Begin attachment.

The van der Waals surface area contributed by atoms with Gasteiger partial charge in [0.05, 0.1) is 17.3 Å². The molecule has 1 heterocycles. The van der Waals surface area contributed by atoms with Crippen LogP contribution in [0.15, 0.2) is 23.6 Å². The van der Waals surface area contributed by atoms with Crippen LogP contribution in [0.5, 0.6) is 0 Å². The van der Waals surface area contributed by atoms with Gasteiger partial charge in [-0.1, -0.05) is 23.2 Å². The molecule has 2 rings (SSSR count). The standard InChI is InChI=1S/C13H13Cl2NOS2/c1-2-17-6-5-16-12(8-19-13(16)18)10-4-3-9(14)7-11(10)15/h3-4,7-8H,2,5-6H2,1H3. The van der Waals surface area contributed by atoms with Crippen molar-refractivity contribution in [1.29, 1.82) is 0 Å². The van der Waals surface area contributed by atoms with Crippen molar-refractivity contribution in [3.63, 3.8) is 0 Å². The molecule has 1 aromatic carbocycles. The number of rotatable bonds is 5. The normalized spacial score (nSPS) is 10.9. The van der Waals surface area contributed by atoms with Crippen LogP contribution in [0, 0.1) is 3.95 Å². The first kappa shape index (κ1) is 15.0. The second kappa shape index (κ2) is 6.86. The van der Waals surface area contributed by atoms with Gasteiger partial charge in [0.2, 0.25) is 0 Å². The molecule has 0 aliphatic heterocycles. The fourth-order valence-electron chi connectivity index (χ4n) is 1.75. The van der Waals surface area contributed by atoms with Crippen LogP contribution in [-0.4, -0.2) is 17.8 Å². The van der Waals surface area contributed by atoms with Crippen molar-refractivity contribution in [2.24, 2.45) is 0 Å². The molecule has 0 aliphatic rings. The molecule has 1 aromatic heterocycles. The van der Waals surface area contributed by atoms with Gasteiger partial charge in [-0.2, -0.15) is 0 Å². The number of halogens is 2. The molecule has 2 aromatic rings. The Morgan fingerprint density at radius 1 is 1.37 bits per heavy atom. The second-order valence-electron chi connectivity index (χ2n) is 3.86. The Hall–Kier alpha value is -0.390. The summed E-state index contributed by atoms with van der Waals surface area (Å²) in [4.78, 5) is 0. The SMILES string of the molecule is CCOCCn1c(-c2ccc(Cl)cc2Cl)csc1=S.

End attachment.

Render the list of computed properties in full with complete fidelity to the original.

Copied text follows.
The van der Waals surface area contributed by atoms with Gasteiger partial charge in [0.05, 0.1) is 17.3 Å². The molecule has 1 heterocycles. The van der Waals surface area contributed by atoms with Crippen LogP contribution in [0.15, 0.2) is 23.6 Å². The van der Waals surface area contributed by atoms with Crippen LogP contribution in [0.5, 0.6) is 0 Å². The van der Waals surface area contributed by atoms with Gasteiger partial charge in [-0.1, -0.05) is 23.2 Å². The molecule has 2 rings (SSSR count). The standard InChI is InChI=1S/C13H13Cl2NOS2/c1-2-17-6-5-16-12(8-19-13(16)18)10-4-3-9(14)7-11(10)15/h3-4,7-8H,2,5-6H2,1H3. The van der Waals surface area contributed by atoms with Crippen molar-refractivity contribution in [1.29, 1.82) is 0 Å². The van der Waals surface area contributed by atoms with Crippen molar-refractivity contribution in [3.63, 3.8) is 0 Å². The molecule has 1 aromatic carbocycles. The number of rotatable bonds is 5. The normalized spacial score (nSPS) is 10.9. The van der Waals surface area contributed by atoms with Crippen LogP contribution in [0, 0.1) is 3.95 Å². The first kappa shape index (κ1) is 15.0. The second kappa shape index (κ2) is 6.86. The van der Waals surface area contributed by atoms with Gasteiger partial charge in [0.2, 0.25) is 0 Å². The molecule has 0 aliphatic heterocycles. The fourth-order valence-electron chi connectivity index (χ4n) is 1.75. The van der Waals surface area contributed by atoms with Crippen LogP contribution in [-0.4, -0.2) is 17.8 Å². The van der Waals surface area contributed by atoms with Crippen molar-refractivity contribution in [2.24, 2.45) is 0 Å². The molecule has 0 aliphatic rings. The molecule has 1 aromatic heterocycles. The van der Waals surface area contributed by atoms with Gasteiger partial charge in [-0.2, -0.15) is 0 Å². The number of halogens is 2. The molecule has 2 aromatic rings. The Morgan fingerprint density at radius 1 is 1.37 bits per heavy atom. The second-order valence-electron chi connectivity index (χ2n) is 3.86. The Hall–Kier alpha value is -0.390. The summed E-state index contributed by atoms with van der Waals surface area (Å²) in [4.78, 5) is 0. The SMILES string of the molecule is CCOCCn1c(-c2ccc(Cl)cc2Cl)csc1=S.